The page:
A NEW research Institute dedicated to finding and supporting the next Isaac Newtons and future Nobel Prize winners of science in the United Kingdom has been officially opened this week at Hatfield College, Durham University.
The Durham Institute of Research, Development, and Invention (DIRDI) is a scientific research institute established by double Queen’s Award winner Coltraco Ultrasonics in partnership with Durham University and, co-located with the Centre for Advanced Instrumentation, Department of Physics.
The new institute aims to produce genuine mathematical and physical science discoveries in the way great revolutionary thinkers such as Sir Isaac Newton achieved, but also the innovative aspect of applied R&D in the Thomas Edison spirit of developing and commercialising new impactful technologies that create new wealth and prosperity for the UK and the world.
The creation of DIRDI has been driven by advanced manufacturer Coltraco Ultrasonics, which this year was recognised for its excellence in international trade with a Queen’s Award for Enterprise, repeating its success in 2019.
DIRDI brings together academics and industry professionals across disciplines, primarily physicists, engineers, mathematicians, and computer scientists. Core research specialities include acoustics, electromagnetism, and information engineering.
DIRDI members are encouraged to pursue blue-skies, curiosity-driven research with the utmost scientific integrity.
Daniel Dobrowolski, Head of DIRDI, said: “Unlike typical research institutes, DIRDI is primarily commercially-funded. Through the rapid commercialisation of promising R&D lines, the freedom to explore fundamental science is sustained.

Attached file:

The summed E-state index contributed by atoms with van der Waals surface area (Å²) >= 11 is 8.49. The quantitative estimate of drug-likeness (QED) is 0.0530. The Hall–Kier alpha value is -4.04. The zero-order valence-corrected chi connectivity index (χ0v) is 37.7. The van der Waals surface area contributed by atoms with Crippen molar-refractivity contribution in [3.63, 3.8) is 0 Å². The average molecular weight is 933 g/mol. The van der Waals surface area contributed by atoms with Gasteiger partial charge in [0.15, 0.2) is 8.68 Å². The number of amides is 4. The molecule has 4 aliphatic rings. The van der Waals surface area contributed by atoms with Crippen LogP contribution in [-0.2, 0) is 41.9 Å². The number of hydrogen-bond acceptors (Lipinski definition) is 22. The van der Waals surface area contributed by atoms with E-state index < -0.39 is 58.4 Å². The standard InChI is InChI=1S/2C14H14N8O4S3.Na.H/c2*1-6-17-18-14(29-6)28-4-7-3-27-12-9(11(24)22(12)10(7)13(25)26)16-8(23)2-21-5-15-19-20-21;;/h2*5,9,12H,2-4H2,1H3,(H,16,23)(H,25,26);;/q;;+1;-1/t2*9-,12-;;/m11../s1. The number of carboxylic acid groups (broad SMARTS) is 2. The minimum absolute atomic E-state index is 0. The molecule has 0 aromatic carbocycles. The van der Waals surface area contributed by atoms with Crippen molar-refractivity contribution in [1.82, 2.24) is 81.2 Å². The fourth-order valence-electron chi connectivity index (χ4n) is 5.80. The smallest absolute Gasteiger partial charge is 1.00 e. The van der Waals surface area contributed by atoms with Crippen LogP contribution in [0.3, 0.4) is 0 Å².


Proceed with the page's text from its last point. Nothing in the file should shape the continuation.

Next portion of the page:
“The rapid technological progress of the last century continues apace, but the truly transformative technological breakthroughs will be ones that cannot be reasonably conceived of today.
“We are empowering our members, be they academics or students to explore the science that interests them, because we believe whole-heartedly that the best minds at Durham University today are as capable of achieving great feats of discovery as the great men and women of the past.”
In the years to come, DIRDI aspires to grow and nurture its members throughout their academic and commercial careers, identifying and supporting the “Newtons” and Nobel Prize winners of the future, and delivering a critical mass of new research and scholarship.
Headquartered in London, Coltraco Ultrasonics is a global company and is principally engaged in the research, design, development, manufacture, integration and sustainment of high-exporting advanced technology systems, products and services.
Its CEO is Carl Stephen Patrick Hunter OBE, also Director-General of DIRDI, who said: “We’re looking for the gold dust in people driven by their ambition for and love of discovery and we want to inspire the extraordinary.
“Our twin objectives are to identify the next Newton whomever he or she may be and to create a unique environment for our brightest undergraduate scientists to transition within our Institute to postgraduate levels and provide our country with a “pipeline” of future British Nobel Prize winners for science.
“If we are successful, the societal impact will mean the engendering of hope for all those who have not had the opportunities, the support or pathways to invent and bring forward their ideas having been stymied by their lack of access to university research.
“I believe that coupling theoretical research, into the fundamental physical laws of our Universe, for humankind, with applied research, to advance the development and manufacture of high-exporting UK science and technology, is a new model of University-Industry collaboration to advance UK Research & Development, invention and innovation.
“We are all very grateful for Durham University’s support; this is the public and private sectors combining to create national endeavour which I believe will help spur our economic recovery and future prosperity.”
Professor Paula Chadwick, from the Department of Physics at Durham University and a member of the DIRDI advisory board, said: “Colleagues and I in the Physics Department have worked very successfully with Coltraco for nearly 10 years, and countless students have benefitted from projects with them.
“This exciting new institute will, I hope, become a hub for the exchange of both applied and blue-skies scientific ideas. I look forward very much to working with the team to realise DIRDI’s ambitions.”